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Kiss the Mistress (To)

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To make a good hit, to shoot right into the eye of the target. In bowls, what we now call the Jack used to be called the “mistress,” and when one ball just touches another it is said “to kiss it.” To kiss the Mistress or Jack is to graze another bowl with your own.

Rub on, and kiss the mistress.”—Shakespeare. Troilus and Cressida, iii. 2.

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Entry taken from Dictionary of Phrase and Fable, edited by the Rev. E. Cobham Brewer, LL.D. and revised in 1895.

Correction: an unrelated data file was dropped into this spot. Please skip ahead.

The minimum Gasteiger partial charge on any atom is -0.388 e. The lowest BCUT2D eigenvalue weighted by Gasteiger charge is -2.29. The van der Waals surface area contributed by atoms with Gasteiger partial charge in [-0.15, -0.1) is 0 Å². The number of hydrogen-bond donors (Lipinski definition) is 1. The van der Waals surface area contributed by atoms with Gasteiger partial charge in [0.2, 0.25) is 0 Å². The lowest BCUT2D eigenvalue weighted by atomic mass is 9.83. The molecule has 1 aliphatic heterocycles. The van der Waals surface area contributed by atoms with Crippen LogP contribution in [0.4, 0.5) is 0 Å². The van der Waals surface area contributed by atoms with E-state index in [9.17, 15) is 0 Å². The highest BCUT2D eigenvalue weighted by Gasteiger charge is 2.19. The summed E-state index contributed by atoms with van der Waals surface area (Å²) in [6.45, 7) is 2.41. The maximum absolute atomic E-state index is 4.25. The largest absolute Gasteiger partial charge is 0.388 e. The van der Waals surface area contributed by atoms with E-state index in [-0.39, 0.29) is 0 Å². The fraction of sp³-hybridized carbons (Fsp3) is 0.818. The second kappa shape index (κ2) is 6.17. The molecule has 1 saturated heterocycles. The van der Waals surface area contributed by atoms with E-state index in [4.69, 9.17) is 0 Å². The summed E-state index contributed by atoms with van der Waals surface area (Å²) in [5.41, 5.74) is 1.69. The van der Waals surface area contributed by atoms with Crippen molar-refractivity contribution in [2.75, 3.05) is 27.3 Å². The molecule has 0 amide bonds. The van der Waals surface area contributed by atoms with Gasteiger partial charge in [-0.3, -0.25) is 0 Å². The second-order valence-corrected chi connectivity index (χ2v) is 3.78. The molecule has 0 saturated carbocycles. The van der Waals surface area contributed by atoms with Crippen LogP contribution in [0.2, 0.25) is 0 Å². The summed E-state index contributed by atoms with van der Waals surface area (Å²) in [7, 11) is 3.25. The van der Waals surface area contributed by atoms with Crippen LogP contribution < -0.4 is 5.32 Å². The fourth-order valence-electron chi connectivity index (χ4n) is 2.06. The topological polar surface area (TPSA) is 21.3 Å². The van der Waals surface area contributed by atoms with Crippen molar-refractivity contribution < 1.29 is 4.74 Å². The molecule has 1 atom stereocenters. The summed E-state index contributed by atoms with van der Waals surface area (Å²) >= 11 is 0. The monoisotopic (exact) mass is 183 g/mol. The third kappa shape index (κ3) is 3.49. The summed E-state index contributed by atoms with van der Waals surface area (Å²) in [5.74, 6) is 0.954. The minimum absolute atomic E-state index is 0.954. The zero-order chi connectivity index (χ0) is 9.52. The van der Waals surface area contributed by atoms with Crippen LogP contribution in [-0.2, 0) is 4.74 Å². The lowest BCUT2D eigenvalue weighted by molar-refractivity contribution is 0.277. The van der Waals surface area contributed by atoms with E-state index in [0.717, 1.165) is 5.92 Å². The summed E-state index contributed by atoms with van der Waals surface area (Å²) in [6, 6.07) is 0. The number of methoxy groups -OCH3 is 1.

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Kirk of Skulls
Kirke-grim
Kirke’s Lambs
Kirkrapine
Kismet
Kiss
Kiss Hands (To)
Kiss the Book
Kiss the Dust
Kiss the Hare’s Foot (To)
Kiss the Mistress (To)
Kiss the Rod (To)
Kiss behind the Garden Gate (A)
Kiss given to a Poet
Kiss the Gunner’s Daughter (To)
Kiss the Place to make it Well
Kissing-comfit
Kissing-crust
Kissing the Hand
Kissing the Pope’s Toe
Kissing under the Mistletoe